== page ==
Digression: Work and Jobs

The Mitterand socialist government in France during the 1980’s hoped to create tens of thousands of jobs by cutting working hours. The basic working week was to carry the same pay, therefore each hour worked was to carry more pay. The work not done as a result of the reduction in hours per worker was supposed to require the engagement of extra hands to get it done.

The mistaken assumption behind this policy was that the amount of work available in an economy at any time is fixed like the amount of fresh water available. So, to take up the unemployed it was necessary only (i) to reduce the amount of work for each worker, to share it around, rather as reducing the amount of water consumed by each person would make water available to those with none; or (ii) to start new projects, to create a greater amount of work, analogous to increasing the water supply to make water available to those with none, without reducing the water consumption of people currently being supplied.

Related to this assumption is the false one that social ideals can be pursued by raising wages without affecting the number of jobs available.

Certainly the amount of wealth throughputting activity in the economy is one determinant of the number of jobs that the economy can support. But another important determinant is the size of wages paid; not only in the aggregate but in the levels paid to particular occupations.

This determinant operates both directly through its effect on the profitability of hiring workers, and indirectly through its effect on the level of economic activity or the incentive to mechanise and automate the structuring of goods and services.

So the number of jobs possible in an economy at any time is not fixed like the water supply. There can be enough jobs for every worker, or for only a fraction of the willing and able work force, depending on three main sets of variables: the throughput rate, the proportion of the money supply flowing through the wages channel, and the relationship of the wage paid for a particular line of work to the market price of the goods and services made available through the practice of that line of work.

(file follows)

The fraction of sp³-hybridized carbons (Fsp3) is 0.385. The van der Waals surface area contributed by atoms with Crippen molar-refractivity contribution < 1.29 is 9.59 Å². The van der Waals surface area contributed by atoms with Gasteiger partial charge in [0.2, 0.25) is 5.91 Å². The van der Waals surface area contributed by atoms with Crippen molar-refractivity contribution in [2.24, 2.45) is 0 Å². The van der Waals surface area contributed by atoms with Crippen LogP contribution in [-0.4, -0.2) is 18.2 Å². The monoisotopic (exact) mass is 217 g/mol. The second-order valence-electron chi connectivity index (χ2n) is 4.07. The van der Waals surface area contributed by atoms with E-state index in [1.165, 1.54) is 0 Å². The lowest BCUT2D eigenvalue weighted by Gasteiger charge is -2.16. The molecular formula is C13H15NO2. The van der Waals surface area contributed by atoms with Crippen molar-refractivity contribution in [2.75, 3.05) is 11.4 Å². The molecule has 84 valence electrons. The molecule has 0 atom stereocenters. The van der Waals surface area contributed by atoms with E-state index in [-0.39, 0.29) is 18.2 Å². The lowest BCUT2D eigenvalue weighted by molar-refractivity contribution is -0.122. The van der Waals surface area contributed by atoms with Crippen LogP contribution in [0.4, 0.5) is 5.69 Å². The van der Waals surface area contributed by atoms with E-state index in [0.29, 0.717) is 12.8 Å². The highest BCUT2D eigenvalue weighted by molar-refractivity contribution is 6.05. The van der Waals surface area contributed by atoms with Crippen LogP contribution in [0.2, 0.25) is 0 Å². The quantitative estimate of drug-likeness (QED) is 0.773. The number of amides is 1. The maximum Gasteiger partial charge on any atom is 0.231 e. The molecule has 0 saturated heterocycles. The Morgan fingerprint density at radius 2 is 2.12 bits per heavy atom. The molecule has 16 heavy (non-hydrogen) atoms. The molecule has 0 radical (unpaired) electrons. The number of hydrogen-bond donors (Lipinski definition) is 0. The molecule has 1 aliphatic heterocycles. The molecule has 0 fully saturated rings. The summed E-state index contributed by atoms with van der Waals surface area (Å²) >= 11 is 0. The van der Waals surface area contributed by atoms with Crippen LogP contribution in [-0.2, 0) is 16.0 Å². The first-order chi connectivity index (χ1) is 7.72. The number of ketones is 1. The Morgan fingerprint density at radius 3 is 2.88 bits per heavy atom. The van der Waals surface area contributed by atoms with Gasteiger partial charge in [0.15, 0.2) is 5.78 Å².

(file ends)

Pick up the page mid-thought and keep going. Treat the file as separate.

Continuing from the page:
The practical result of the Mitterand government’s policy of trying to create more jobs by cutting working hours was that jobs were actually eliminated. The work that could have been done at a lower wage continued undone, and some work being done at existing wages disappeared or became more mechanised as hourly labour costs rose.

This was another example of a policy producing an effect opposite to that intended, due to errors in the assumptions on which the policy was based.

Finally, it might be noted that instead of having to start new projects to create jobs, it is really a case of creating jobs (by cutting wage costs) to enable new projects to be started. People start new economic activities not primarily to employ people, but to make money.

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